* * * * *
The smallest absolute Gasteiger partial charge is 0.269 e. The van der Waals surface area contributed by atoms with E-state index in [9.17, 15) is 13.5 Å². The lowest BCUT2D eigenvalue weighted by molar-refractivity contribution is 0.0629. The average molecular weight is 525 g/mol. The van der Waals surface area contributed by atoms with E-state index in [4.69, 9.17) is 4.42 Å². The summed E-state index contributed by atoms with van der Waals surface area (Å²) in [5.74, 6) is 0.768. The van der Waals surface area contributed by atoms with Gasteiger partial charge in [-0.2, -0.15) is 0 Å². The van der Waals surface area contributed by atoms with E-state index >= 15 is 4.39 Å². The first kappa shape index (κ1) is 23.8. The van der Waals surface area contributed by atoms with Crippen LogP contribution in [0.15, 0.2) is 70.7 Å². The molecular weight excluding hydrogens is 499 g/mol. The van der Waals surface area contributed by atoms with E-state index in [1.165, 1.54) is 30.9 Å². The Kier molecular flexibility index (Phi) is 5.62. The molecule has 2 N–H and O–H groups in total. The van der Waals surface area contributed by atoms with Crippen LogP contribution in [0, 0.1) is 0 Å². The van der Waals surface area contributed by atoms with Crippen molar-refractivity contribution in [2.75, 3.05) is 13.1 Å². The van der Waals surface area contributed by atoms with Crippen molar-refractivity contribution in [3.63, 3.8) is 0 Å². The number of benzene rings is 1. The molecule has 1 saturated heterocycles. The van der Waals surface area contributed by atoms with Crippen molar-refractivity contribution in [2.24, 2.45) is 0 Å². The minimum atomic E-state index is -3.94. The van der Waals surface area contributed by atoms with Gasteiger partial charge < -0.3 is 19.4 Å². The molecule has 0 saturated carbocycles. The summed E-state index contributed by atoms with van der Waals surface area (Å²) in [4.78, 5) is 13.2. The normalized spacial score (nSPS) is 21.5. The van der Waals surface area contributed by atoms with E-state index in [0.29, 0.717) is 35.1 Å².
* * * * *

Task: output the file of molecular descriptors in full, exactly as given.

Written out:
The smallest absolute Gasteiger partial charge is 0.269 e. The van der Waals surface area contributed by atoms with E-state index in [9.17, 15) is 13.5 Å². The lowest BCUT2D eigenvalue weighted by molar-refractivity contribution is 0.0629. The average molecular weight is 525 g/mol. The van der Waals surface area contributed by atoms with E-state index in [4.69, 9.17) is 4.42 Å². The summed E-state index contributed by atoms with van der Waals surface area (Å²) in [5.74, 6) is 0.768. The van der Waals surface area contributed by atoms with Gasteiger partial charge in [-0.2, -0.15) is 0 Å². The van der Waals surface area contributed by atoms with E-state index >= 15 is 4.39 Å². The first kappa shape index (κ1) is 23.8. The van der Waals surface area contributed by atoms with Crippen LogP contribution in [0.15, 0.2) is 70.7 Å². The molecular weight excluding hydrogens is 499 g/mol. The van der Waals surface area contributed by atoms with E-state index in [1.165, 1.54) is 30.9 Å². The Kier molecular flexibility index (Phi) is 5.62. The molecule has 2 N–H and O–H groups in total. The van der Waals surface area contributed by atoms with Crippen LogP contribution in [0, 0.1) is 0 Å². The van der Waals surface area contributed by atoms with Crippen molar-refractivity contribution in [2.75, 3.05) is 13.1 Å². The van der Waals surface area contributed by atoms with Crippen molar-refractivity contribution in [3.63, 3.8) is 0 Å². The number of benzene rings is 1. The molecule has 1 saturated heterocycles. The van der Waals surface area contributed by atoms with Crippen molar-refractivity contribution in [2.24, 2.45) is 0 Å². The minimum atomic E-state index is -3.94. The van der Waals surface area contributed by atoms with Gasteiger partial charge < -0.3 is 19.4 Å². The molecule has 0 saturated carbocycles. The summed E-state index contributed by atoms with van der Waals surface area (Å²) in [4.78, 5) is 13.2. The normalized spacial score (nSPS) is 21.5. The van der Waals surface area contributed by atoms with E-state index in [0.29, 0.717) is 35.1 Å².